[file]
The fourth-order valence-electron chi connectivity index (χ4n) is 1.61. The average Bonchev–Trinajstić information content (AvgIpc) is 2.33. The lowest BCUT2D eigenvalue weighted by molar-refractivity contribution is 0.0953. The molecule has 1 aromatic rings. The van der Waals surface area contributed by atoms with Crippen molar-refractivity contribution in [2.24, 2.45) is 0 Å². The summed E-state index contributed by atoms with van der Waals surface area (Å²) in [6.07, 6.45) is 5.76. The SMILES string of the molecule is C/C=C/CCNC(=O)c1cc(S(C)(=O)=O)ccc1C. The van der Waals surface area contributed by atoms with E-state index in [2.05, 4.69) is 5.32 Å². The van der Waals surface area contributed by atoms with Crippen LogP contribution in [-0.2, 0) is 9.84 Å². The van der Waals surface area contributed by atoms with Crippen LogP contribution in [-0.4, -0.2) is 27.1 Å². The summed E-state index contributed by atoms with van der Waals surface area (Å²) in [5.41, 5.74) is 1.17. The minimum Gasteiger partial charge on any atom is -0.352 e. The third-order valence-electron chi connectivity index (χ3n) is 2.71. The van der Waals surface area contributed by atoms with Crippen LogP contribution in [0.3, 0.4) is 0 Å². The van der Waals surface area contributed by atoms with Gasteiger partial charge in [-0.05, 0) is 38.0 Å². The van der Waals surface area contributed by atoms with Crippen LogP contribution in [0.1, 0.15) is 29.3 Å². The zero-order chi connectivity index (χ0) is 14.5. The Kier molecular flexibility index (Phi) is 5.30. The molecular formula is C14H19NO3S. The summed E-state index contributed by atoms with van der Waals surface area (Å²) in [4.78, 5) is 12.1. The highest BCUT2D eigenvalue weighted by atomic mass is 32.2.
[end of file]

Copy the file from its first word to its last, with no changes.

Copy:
The fourth-order valence-electron chi connectivity index (χ4n) is 1.61. The average Bonchev–Trinajstić information content (AvgIpc) is 2.33. The lowest BCUT2D eigenvalue weighted by molar-refractivity contribution is 0.0953. The molecule has 1 aromatic rings. The van der Waals surface area contributed by atoms with Crippen molar-refractivity contribution in [2.24, 2.45) is 0 Å². The summed E-state index contributed by atoms with van der Waals surface area (Å²) in [6.07, 6.45) is 5.76. The SMILES string of the molecule is C/C=C/CCNC(=O)c1cc(S(C)(=O)=O)ccc1C. The van der Waals surface area contributed by atoms with E-state index in [2.05, 4.69) is 5.32 Å². The van der Waals surface area contributed by atoms with Crippen LogP contribution in [-0.2, 0) is 9.84 Å². The van der Waals surface area contributed by atoms with Crippen LogP contribution in [-0.4, -0.2) is 27.1 Å². The summed E-state index contributed by atoms with van der Waals surface area (Å²) in [5.41, 5.74) is 1.17. The minimum Gasteiger partial charge on any atom is -0.352 e. The third-order valence-electron chi connectivity index (χ3n) is 2.71. The van der Waals surface area contributed by atoms with Crippen LogP contribution in [0.3, 0.4) is 0 Å². The van der Waals surface area contributed by atoms with Gasteiger partial charge in [-0.05, 0) is 38.0 Å². The van der Waals surface area contributed by atoms with Crippen LogP contribution in [0.1, 0.15) is 29.3 Å². The zero-order chi connectivity index (χ0) is 14.5. The Kier molecular flexibility index (Phi) is 5.30. The molecular formula is C14H19NO3S. The summed E-state index contributed by atoms with van der Waals surface area (Å²) in [4.78, 5) is 12.1. The highest BCUT2D eigenvalue weighted by atomic mass is 32.2.